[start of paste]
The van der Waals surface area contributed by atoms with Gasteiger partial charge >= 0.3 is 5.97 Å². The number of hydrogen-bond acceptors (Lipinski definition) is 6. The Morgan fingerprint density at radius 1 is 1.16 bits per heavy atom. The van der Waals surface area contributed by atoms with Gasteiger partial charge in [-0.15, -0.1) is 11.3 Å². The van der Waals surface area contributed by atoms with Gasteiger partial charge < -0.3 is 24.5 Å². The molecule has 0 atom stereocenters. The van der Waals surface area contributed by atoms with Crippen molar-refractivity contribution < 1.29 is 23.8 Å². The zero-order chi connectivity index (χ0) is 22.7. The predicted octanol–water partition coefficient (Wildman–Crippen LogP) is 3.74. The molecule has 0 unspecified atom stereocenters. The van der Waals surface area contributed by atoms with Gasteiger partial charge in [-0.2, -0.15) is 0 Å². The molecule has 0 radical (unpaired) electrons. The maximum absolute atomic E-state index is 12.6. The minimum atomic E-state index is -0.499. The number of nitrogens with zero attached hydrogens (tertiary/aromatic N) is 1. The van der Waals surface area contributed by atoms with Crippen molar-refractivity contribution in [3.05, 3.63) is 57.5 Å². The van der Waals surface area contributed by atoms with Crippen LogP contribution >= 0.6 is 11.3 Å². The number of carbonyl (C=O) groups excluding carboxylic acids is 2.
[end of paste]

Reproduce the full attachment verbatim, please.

The van der Waals surface area contributed by atoms with Gasteiger partial charge >= 0.3 is 5.97 Å². The number of hydrogen-bond acceptors (Lipinski definition) is 6. The Morgan fingerprint density at radius 1 is 1.16 bits per heavy atom. The van der Waals surface area contributed by atoms with Gasteiger partial charge in [-0.15, -0.1) is 11.3 Å². The van der Waals surface area contributed by atoms with Gasteiger partial charge < -0.3 is 24.5 Å². The molecule has 0 atom stereocenters. The van der Waals surface area contributed by atoms with Crippen molar-refractivity contribution < 1.29 is 23.8 Å². The zero-order chi connectivity index (χ0) is 22.7. The predicted octanol–water partition coefficient (Wildman–Crippen LogP) is 3.74. The molecule has 0 unspecified atom stereocenters. The van der Waals surface area contributed by atoms with Gasteiger partial charge in [-0.2, -0.15) is 0 Å². The molecule has 0 radical (unpaired) electrons. The maximum absolute atomic E-state index is 12.6. The minimum atomic E-state index is -0.499. The number of nitrogens with zero attached hydrogens (tertiary/aromatic N) is 1. The van der Waals surface area contributed by atoms with Crippen molar-refractivity contribution in [3.05, 3.63) is 57.5 Å². The van der Waals surface area contributed by atoms with Crippen LogP contribution >= 0.6 is 11.3 Å². The number of carbonyl (C=O) groups excluding carboxylic acids is 2.